Family Reunions - like Becoming Someone You No Longer Are

Family is a beautiful treasure that many possess, but you are not your family nor the expectations they may have of you.
Family Reunions - like Becoming Someone You No Longer Are
Valeria Sabater

Written and verified by the psychologist Valeria Sabater.

Last update: 31 January, 2024

Sometimes, a family reunion can make you feel like someone you no longer are or that you never were. To your parents, you might still be that indecisive kid or that rebellious “backtalking” youngster. It doesn’t matter that you’re an independent adult. Sometimes, to your parents, you’re still the same child you were 20 years ago.
Often, people say that there is no greater storm than the ones produced in classic family reunions during vacations or Christmas holidays. Nevertheless, and as you already know, families come in all shapes and sizes.

In some of them harmony, a great deal of respect, and a good sense of humor reign supreme. While in others, rancor is stuck like little thorns into those rigid dysfunctional bonds. Bonds that suffocate and stifle every family member.

“Happy families are all alike; every unhappy family is unhappy in its own way.”
-Leon Tolstoy-

However, there’s a phenomenon that not many people talk about. At present, and due to the economic crisis, it’s common to see many young adults who were previously independent with no other choice but to return to the family home.

Often, the feeling of failure in the professional world added at times to having to once again accept a role they had left behind. A role sometimes created by the family dynamic itself which has little to do with the person they currently are.

A drawing of a colorful family.

The family and its unconscious setups

For your parents, uncles, aunts, or grandparents, part of our childhood still remains. You are still, in some way, the middle child.

That kid who spent half his life imitating his older brother and envying the concessions of his younger one. He might even have memories of that which people used to call his “bad temper”. Because he used to be too defiant, uncontrollable, and unruly.

When, in reality, that temperament is what perhaps made you who you are now. Proactive, creative, dynamic…all of which are traits that provide you with a great deal of satisfaction.

Traits that you used to perceive as negative due to the constant comments from your parents. Comments which urged you to change, to “improve”, until little by little you discovered that you didn’t have to do so. Because they weren’t flaws, they were authentic virtues.

However, and this happens quite often, moving back home or going to family reunions can be tricky. You simply say or do something and that’s enough to hear the old sayings. “Look how stubborn and unmanageable you are. Such a bad temper! Where could you have gotten that from?”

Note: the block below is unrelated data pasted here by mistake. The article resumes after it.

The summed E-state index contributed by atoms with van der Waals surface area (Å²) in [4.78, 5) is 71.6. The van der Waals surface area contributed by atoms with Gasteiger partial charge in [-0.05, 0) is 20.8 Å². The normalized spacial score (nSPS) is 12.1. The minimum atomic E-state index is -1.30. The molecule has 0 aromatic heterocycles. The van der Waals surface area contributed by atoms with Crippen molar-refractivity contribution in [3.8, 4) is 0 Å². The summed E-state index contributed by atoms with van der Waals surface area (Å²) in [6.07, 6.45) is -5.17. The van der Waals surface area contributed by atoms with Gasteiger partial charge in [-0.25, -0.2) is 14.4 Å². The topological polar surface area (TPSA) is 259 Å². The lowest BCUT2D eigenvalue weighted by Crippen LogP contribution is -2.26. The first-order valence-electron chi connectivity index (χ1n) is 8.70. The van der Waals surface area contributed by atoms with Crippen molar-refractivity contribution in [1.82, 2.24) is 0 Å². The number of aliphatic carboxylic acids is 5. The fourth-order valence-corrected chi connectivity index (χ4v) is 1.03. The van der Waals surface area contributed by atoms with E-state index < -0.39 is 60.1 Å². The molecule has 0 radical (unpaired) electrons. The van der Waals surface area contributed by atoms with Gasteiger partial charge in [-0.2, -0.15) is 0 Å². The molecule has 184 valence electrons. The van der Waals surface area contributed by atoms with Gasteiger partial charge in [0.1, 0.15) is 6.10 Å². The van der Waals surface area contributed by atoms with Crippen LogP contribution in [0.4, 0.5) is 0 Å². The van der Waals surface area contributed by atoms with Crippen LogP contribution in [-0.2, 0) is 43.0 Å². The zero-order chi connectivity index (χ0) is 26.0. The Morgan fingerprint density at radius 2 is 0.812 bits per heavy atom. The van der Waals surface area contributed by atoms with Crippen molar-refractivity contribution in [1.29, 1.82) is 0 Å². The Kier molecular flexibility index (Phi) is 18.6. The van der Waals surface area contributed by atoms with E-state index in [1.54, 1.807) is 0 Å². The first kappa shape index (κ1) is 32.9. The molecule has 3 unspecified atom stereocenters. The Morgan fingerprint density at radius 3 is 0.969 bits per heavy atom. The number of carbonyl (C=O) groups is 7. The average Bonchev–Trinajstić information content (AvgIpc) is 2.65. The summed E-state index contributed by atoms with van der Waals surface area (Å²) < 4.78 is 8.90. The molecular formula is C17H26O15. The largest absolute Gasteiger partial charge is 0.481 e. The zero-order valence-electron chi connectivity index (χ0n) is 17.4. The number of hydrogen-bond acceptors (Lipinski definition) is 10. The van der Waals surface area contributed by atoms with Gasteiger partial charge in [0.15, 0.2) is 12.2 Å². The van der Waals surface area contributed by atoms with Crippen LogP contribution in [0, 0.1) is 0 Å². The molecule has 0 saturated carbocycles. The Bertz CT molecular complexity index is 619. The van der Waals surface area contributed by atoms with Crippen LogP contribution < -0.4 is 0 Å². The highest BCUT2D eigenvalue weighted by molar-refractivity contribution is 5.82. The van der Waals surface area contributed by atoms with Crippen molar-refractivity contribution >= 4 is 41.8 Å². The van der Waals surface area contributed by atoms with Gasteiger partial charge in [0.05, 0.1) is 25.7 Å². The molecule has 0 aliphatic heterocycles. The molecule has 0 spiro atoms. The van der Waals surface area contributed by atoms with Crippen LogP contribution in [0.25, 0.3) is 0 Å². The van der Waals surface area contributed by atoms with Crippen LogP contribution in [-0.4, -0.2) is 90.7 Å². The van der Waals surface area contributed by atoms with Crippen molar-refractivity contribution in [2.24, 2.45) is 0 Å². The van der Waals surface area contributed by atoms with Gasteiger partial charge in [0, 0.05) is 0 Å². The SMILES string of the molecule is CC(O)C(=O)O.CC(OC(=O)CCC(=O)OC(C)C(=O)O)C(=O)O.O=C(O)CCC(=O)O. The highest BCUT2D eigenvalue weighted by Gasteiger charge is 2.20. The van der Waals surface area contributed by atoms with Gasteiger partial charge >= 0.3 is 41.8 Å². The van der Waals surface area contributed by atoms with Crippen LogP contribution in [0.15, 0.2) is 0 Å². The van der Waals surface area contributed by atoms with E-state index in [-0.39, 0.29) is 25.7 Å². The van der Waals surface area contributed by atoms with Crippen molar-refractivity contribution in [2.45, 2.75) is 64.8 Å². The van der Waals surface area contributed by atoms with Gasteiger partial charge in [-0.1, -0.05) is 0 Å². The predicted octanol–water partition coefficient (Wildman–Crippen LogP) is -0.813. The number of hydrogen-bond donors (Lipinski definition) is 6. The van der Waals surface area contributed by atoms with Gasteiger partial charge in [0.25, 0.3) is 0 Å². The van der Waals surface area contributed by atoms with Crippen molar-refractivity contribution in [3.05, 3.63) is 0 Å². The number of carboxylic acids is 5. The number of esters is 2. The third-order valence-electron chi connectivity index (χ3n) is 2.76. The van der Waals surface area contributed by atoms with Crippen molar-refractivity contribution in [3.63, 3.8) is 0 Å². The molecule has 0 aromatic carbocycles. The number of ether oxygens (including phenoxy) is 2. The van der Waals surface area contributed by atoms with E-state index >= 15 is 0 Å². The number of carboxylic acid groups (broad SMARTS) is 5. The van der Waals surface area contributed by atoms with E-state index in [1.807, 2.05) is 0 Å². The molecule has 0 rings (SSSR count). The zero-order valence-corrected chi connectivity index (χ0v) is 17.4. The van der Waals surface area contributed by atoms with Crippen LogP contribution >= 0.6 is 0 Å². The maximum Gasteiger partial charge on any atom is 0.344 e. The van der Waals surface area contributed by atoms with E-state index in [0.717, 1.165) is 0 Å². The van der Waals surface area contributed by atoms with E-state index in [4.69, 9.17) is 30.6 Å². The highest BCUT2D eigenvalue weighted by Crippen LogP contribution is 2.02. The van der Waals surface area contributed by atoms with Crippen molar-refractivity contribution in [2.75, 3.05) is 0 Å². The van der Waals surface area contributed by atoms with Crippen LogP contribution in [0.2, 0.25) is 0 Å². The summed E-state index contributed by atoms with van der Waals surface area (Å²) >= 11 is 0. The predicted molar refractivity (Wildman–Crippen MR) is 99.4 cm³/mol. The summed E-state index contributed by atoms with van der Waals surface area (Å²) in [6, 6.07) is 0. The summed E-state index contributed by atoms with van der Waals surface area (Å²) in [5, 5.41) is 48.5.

A girl is falling down.

The present doesn’t matter anymore

Almost without knowing how you sink back into your old role, the role of the rebellious or conformist child. Your accomplishments in the present don’t matter.

How proud you might be of yourself doesn’t matter. Because in many families there’s an unconscious tendency to return its members to their previous roles. To that position which was built and shaped by the parents.

This type of phenomenon is very common and has, in fact, a very interesting explanation. The University of Illinois explains that within the family system, almost nothing functions independently.

In every family, there is a set of rules and unconscious setups, where each member must behave according to what’s expected of them. Likewise, patterns emerge where it’s somehow expected for each member to behave just as they did in the past.

This is without a doubt a very complex situation if you find yourself having to move back home due to personal or financial troubles.

You need to interact with your family like the adult you are now

Sometimes, it’s enough to simply cross the threshold of the family home to feel like you’ve traveled back in time. At times, that feeling is pleasant…comforting even. However, for many people, it implies having to delve into unresolved conflicts. To go into differences which produced distances as vast as entire oceans. Sometimes it even involves having to once again take on a role you had left in the past.

  • Try to not fall into these “bear traps”. The best way to go back to this family nucleus is by being who you are now: a mature adult. Be the adult you are, with all of the real-life milages you have experienced. Keep all of your lessons, virtues, and strengths.
  • This is how you’re going to face those preconceptions and even those archetypes which at some point were formed by your parents. Luis is an athlete. Carmen is the rebel. Alberto is the one who was bullied in school, the one others had to protect. 
  • However, it’s possible that Luis secretly wrote poetry all of his life and now wants to open a bookstore. Maybe Carmen was not very rebellious at all and was simply angry for most of her youth. It’s even possible that Alberto, that skinny kid who used to get picked on, is now getting his credentials to work as a cop.
A family is gathered around a table.

Making your family accept the current you

The person you were or whoever others thought you were in the past has very little to do with who you are now. And that is something that needs to be accepted by the people around you.

It’s up to you to make them see and perceive this fact, attempting not to retake that role that your family expects from you. This way, you’ll manage to modify the patterns of the past which only seem to cause dissatisfaction.

Because few things are healthier than a family that enjoys the freedom to show themselves just as they are.

This text is provided for informational purposes only and does not replace consultation with a professional. If in doubt, consult your specialist.